As a disabled artist, Brew knows that he inherently defies others’ expectations. He sees SKETCH as an opportunity to challenge his own. “A creative risk for me is to make myself go to the unfamiliar places of a different creative process,” he says. He’ll have to go there quickly: to accommodate overseas travel, he’s shortening his normal six-week process and allowing just two weeks to create his piece, which will be focused on partnering “through the use of attachments that create different structures of an ever-changing landscape…how once they are created, how do they disassemble?”

Brew is especially excited to work with Seiwert’s dancers, who were hand-picked for the project, among them Katherine Wells (Robert Moses’ KIN), Susan Roemer (Smuin Ballet), Sarah Griffin (Dance Theater of Harlem Ensemble) and Brandon “Private” Freeman (ODC/Dance). Unlike Seiwert and Caniparoli, Brew has not worked with any of them previously, so he will be sketching from scratch. But the dancers were chosen as much for their individuality as for their technical mastery, so they will be active players in the creative process—another way that SKETCH subverts the ballet paradigm.

“I’m really into dancers being thinking artists,” she says. “In the modern-dance community, that is absolutely always true. In old-school ballet, that wasn’t really cared about. If I go to a traditional ballet company, if I ask dancers to improvise and manipulate material, it will often be met with a lot of resistance. ‘This is just not the way it’s done.’” Seiwert cannot recall a single time, over her entire tenure as a dancer, when a choreographer asked her for creative input.

The audience is asked to come along for the ride, too. At works-in-process Q&As, they can give feedback and gain insight into the experience of the choreographers and the performers. “No one ever asked me what I thought,” Seiwert recalls of her dancing days. “To have the dancers add an intelligent voice to the conversation is fantastic.”

Seiwert describes last year’s Q&As as “really interesting,” an assessment that Caniparoli may or may not agree with. Despite his best effort to keep a low profile during a session about male dominance of the classical-ballet world, “all of a sudden I got drawn into the conversation. It was like, ‘Yeah, Val, why is that?’” He admits he is more anxious about speaking to the audience than he is of showing them a different side of his creativity. Nonetheless, he agrees with Seiwert that that a direct connection with the audience really matters. As she says, “Ballet can get a bad rap because it’s just about being entertaining. Our goal is to use our art form as a container for serious discourse. [Last year], it went into a whole worldview of how this affects the population in different ways and forms and shapes and sizes.”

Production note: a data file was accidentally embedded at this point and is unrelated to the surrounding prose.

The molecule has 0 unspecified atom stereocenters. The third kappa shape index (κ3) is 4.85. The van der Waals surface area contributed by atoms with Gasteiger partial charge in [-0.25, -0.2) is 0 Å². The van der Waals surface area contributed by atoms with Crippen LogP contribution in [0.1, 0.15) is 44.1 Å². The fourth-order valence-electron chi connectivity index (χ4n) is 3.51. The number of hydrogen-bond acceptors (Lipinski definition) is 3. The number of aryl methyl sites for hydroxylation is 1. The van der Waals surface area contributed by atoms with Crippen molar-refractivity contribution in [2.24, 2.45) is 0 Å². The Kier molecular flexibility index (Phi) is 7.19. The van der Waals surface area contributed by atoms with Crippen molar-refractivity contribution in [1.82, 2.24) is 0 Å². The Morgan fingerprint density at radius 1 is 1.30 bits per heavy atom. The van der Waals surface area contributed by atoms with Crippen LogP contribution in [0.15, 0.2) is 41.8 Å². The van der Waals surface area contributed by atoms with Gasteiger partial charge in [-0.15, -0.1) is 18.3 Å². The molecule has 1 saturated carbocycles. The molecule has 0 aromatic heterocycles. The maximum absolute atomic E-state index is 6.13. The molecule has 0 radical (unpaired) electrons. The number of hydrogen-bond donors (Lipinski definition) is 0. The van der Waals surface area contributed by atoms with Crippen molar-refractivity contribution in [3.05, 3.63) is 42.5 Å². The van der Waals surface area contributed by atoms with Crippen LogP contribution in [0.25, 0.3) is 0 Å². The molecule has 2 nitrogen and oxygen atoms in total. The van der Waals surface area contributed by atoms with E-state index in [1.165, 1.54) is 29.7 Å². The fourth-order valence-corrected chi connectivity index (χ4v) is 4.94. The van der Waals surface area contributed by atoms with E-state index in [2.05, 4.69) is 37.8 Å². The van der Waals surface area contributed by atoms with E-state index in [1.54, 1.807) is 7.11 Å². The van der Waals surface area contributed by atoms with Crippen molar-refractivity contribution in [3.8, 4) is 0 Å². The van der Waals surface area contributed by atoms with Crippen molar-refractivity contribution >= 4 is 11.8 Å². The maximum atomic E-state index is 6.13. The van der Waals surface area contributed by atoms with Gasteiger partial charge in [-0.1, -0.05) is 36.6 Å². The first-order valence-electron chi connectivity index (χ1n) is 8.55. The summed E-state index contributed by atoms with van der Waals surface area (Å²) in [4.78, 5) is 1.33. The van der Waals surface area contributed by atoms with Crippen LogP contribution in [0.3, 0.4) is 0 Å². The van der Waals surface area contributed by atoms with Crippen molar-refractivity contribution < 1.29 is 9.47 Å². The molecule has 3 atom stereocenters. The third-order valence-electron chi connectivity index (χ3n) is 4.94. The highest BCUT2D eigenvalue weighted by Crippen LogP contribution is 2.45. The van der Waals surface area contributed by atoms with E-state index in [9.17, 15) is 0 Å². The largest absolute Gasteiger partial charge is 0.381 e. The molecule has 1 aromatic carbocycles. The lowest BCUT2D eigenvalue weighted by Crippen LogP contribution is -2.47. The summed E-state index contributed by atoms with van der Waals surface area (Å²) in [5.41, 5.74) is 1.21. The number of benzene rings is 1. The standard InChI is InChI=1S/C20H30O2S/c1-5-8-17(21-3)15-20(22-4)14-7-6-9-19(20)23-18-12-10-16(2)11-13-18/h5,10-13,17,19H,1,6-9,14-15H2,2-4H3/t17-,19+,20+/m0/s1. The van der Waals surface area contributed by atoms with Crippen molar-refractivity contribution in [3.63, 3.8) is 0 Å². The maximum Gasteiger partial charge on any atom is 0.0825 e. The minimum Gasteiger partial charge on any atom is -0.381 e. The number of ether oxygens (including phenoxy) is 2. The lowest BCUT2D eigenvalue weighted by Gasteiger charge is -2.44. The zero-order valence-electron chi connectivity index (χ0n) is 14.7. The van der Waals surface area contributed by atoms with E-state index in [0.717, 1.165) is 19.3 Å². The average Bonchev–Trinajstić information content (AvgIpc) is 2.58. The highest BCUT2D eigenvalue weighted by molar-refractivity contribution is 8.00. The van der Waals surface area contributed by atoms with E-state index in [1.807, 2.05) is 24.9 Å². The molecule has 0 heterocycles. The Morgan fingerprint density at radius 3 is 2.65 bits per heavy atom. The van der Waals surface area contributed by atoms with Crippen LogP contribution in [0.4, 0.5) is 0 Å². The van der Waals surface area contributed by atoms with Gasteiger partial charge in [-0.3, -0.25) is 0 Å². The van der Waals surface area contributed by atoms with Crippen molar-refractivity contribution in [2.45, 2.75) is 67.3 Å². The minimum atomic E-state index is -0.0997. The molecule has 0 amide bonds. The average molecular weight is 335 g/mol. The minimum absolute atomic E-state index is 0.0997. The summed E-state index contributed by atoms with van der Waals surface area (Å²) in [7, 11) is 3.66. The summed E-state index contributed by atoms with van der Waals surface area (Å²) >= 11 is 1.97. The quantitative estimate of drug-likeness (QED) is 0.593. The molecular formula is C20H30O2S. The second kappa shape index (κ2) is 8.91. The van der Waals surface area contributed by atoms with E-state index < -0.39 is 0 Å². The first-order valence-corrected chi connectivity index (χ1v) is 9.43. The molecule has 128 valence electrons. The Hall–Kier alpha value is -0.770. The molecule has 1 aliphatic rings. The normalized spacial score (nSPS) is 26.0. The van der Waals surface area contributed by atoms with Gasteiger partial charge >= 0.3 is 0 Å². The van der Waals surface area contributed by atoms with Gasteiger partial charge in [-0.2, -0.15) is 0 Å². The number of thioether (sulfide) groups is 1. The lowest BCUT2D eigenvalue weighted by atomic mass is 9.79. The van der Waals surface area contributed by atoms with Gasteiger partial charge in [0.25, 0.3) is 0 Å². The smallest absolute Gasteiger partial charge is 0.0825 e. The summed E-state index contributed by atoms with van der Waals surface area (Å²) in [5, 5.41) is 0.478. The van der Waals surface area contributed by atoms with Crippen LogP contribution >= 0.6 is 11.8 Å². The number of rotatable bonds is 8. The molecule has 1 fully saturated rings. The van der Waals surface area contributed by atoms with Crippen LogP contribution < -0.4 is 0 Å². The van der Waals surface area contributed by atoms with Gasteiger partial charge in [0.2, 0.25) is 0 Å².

Dancers’ Group is helping to bring more people into the discussion via the New Stages for Dance grant. Created to support artists in presenting work in new or larger venues, the grant made it easier for Seiwert to manage the financial risks as well as the creative ones. “What if we add another show and we don’t sell it?” was her biggest quandary, as SKETCH 3 has expanded to four evenings. “If we do this and it works, it puts us on firm footing to go forward. If we do this and it fails, will SKETCH 4 happen? The New Stages grant just gives us that cushion to take the risk—we’re back to that risk word, which is so important.”

The potential rewards for choreographers, dancers and audience alike are many. Brew wants to push the dancers to “physically uncomfortable places” and challenge their own beliefs about what they can do—and what they can’t. “I love to question their decisions and push them to unexpected places of unfamiliarity with moments of awkward beauty.” Caniparoli is going for the brass ring: “If I’m going to go out on a limb, I’m going to go a hundred percent,” he says.

As for Seiwert, she will reconnect with the joy of creativity on her own terms, free of any and all expectations. “As a choreographer, you’re making a gift and you give it to someone,” she says. “They will receive this gift however they want, and you have to give it with an open heart.”

SKETCH 3 will perform July 25-28 at ODC Theater, SF. Find more information at asimagery.org

This article appeared in the July/August 2013 issue of In Dance.

Claudia Bauer is a freelance writer. She covers dance for the San Francisco Chronicle, Dance Magazine, Pointe Magazine, Dance Teacher Magazine and DanceTabs.com.